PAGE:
As we wait (at time of printing) for the folks in Washington, D.C. to vote on the newest round of healthcare, and with the Louisiana Legislature having wrapped up, I’m taking this lull around the holidays to drop into the first person and tell a story that always brings a smile to my face.
Sunday, a Navy F-18 Hornet shot down a Syrian air force jet, an act of war against a nation with which Congress has never declared or authorized a war.
We live and breathe by virtue of our freedom as Americans, something which we can hail for its beauty at the same time we realize it’s not without its imperfections.
The fallout from the dramatic conclusion of the regular session last week, and from the bumpy start to this term’s fourth special session, is only just beginning.
President Trump may be chief of state, head of government and commander in chief, but his administration is shot through with disloyalists plotting to bring him down.
Alegislative session which ran from April 10 through June 8 would seem to have been an adequate time frame for lawmakers to come to terms on the most urgent issue affecting the state.
Perception is a powerful thing. The idea that members of mankind view all choices through a set of glasses that have been shaped and formed by a prolonged series of choices and experiences seems overwhelming to some and, in this day and age, irrelevant to others.
On May 22, Salman Abedi, 22, waiting at the entrance of the Arianna Grande pop concert in Manchester, blew himself up, killing almost two dozen people, among them parents waiting to pick up their children.
The failure of a highly touted bill can say as much – and often more – about the makeup of a legislative body and the constituents than the passage of the legislation.
No, the Comite River Diversion Canal (CRDC) will not solve all of the flooding problems the Capital Region faced during the Great Flood of 2016.
Many lawmakers entered the Memorial Day weekend not thinking about backyard barbecues or dreaming about seaside resorts. Thoughts instead gravitated towards one question: “What in the hell is going on?”
By the time Air Force One started down the runaway at Naval Air Station Sigonella in Sicily, to bring President Trump home, the Atlantic had grown markedly wider than it was when he flew to Riyadh.
The current political landscape in Louisiana - at just about any level - revolves around responsible, efficient spending of tax dollars.
It’s completely possible that whoever does win the expected runoff this fall for state treasurer will spend less than $1 million during the primary. That translates into an affordable victory for some lucky Louisiana politician.
Yogi Berra’s famous malapropisms continue to evoke laughter even after the longtime New York Yankee and Major League Baseball Hall of Famer left us in 2015. Some of them ring true.
A supposed “open meeting” at the Louisiana Capitol on Friday regarding the Comite Diversion Canal ended up closing the doors to outsiders at the last minute.
The governors who preceded John Bel Edwards were no strangers to special sessions. Mike Foster, for example, called seven special sessions over the span of eight years. Kathleen Blanco conducted four of them during her single four-year term. And Bobby Jindal called three during his eight yea…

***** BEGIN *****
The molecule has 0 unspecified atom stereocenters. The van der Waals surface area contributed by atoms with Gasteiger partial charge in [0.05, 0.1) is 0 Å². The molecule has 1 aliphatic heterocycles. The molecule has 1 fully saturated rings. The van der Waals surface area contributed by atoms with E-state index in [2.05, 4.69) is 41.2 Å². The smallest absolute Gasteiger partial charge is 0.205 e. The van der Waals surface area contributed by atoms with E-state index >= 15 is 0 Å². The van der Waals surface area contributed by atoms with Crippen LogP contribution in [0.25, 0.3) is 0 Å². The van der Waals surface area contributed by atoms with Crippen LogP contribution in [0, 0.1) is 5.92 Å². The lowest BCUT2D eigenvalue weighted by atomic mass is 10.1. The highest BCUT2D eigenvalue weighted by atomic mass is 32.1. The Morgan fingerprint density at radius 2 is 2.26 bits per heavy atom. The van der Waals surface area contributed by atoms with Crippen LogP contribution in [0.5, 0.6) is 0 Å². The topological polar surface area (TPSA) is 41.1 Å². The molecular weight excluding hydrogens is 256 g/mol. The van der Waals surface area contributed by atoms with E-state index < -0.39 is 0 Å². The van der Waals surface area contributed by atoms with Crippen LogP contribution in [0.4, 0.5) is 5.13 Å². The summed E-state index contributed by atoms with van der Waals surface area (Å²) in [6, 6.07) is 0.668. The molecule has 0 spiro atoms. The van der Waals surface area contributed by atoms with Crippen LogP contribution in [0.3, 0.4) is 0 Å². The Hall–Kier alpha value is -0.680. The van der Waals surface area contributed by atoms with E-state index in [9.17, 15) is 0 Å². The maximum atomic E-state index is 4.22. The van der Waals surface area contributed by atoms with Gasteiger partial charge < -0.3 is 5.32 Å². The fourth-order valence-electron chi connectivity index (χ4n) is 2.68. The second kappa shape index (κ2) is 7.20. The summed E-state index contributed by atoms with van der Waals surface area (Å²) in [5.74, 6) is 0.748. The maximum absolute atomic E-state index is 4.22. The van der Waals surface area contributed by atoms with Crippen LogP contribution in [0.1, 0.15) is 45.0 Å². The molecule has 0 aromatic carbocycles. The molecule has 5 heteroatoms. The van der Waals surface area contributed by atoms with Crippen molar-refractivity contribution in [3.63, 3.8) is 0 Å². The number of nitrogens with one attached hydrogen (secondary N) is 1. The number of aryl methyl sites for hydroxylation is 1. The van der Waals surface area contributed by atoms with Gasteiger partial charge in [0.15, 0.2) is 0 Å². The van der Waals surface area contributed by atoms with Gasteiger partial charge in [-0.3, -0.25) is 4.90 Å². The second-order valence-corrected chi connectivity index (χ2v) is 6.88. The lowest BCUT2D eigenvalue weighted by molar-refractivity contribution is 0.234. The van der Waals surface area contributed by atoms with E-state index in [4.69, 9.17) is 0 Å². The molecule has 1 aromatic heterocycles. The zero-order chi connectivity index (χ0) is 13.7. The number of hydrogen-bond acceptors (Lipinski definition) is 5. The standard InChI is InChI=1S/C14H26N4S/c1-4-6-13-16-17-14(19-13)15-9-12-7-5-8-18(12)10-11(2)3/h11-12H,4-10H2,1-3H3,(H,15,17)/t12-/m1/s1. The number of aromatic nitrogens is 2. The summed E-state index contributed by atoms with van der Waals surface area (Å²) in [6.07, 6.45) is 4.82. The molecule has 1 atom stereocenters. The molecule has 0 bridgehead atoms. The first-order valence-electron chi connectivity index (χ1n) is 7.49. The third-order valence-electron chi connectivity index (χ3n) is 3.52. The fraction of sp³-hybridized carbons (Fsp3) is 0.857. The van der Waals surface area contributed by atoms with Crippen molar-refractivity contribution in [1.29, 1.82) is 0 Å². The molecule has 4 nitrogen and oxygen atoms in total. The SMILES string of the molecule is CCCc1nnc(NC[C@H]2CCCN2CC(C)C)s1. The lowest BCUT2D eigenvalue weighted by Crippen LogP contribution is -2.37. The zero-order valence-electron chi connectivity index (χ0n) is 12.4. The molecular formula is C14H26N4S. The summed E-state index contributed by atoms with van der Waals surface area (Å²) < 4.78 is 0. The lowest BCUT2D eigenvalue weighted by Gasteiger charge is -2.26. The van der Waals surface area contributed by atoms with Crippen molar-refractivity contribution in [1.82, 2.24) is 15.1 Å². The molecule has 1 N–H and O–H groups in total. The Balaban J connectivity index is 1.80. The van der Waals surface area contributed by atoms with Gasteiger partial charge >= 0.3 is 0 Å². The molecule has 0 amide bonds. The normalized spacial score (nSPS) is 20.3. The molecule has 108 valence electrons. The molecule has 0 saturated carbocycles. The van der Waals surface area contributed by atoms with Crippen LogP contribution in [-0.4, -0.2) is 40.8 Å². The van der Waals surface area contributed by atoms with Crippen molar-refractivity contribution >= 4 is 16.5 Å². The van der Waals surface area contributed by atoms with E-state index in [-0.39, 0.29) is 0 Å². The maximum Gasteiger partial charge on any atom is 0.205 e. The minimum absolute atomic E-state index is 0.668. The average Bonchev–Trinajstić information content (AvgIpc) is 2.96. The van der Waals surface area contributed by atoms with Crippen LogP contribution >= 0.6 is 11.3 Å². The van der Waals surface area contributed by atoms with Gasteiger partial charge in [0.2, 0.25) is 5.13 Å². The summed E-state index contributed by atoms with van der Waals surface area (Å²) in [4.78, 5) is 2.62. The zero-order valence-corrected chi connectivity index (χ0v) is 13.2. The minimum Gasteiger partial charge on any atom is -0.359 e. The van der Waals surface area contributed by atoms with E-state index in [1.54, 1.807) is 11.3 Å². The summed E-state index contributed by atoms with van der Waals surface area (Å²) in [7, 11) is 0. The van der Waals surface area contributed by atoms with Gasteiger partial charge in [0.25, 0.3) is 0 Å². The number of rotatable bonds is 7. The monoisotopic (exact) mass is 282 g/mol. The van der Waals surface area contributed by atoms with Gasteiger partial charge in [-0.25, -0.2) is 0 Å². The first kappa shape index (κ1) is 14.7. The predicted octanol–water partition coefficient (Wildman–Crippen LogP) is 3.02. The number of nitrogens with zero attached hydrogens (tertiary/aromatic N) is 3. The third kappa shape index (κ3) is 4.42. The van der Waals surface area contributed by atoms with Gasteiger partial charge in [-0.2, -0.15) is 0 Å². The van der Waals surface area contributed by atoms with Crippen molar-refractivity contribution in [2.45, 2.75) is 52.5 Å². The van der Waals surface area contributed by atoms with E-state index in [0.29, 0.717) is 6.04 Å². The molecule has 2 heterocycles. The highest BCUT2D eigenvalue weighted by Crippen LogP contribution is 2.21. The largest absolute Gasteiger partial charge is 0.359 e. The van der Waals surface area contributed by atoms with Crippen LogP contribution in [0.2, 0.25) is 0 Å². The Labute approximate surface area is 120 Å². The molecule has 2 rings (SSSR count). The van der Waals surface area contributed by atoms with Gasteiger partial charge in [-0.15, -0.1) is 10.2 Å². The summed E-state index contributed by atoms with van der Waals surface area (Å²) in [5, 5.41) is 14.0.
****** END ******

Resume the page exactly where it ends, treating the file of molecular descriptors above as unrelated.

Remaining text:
May figures as just another month or perhaps the lead-in to summer, but it’s the end of the year if you’re student, teacher or school administrator. In the case of most high school seniors, it brings the end to one part of life and the start to another.
When a plan, project, or idea is built upon a bad base, it tends to be a little unsteady at best - and a shaky, ready-to-collapse situation at its worst.
“Don’t shoot the messenger” is a common phrase many in our industry use to describe the barrage of angry remarks we receive when reporting something the public may not want to read, or would prefer to hear from someone else.
The now infamous Comite Diversion Canal hit another snag last week, as an amendment proposed by Rep. Valarie Hodges would divert some (read: $190 million) of the $1.6 billion in federal funds to finish the project.
If the Louisiana Legislature wants to take the public’s temperature on the popularity of sales taxes, the elections held in 46 parishes this past weekend offer a quick and dirty read. Voters defeated 80 percent of the ballot initiatives on Saturday that promoted either renewals, rededication…
Envious is not a word that one would use to describe the current state of being for elected officials sitting in the capitol in the Red Stick.
Many in the state House of Representatives don’t trust Gov. John Bel Edwards’ vision for Louisiana, which probably doesn’t come as a shock to his administration.
For the French establishment, Sunday’s presidential election came close to a near-death experience. As the Duke of Wellington said of Waterloo, it was a “damn near-run thing.”
As the Louisiana Legislature fights to find ways to fix the budgetary issues plaguing the Bayou State, representatives in Washington are having to deal with fiscal issues of their own.
An ill omen was seen on the House floor last week when Gov. John Bel Edwards, during his session-opening speech, had to gently encourage lawmakers to applaud when he announced that the state would be embarking on a mission of fiscal reform this spring.
“Why would I call China a currency manipulator when they are working with us on the North Korean problem?” tweeted President Donald Trump on Easter Sunday.
Thoughts of time at a local playground evoke visions of children reveling in the innocence of childhood as they cavort in see-saws, swing sets, slides and sandlots.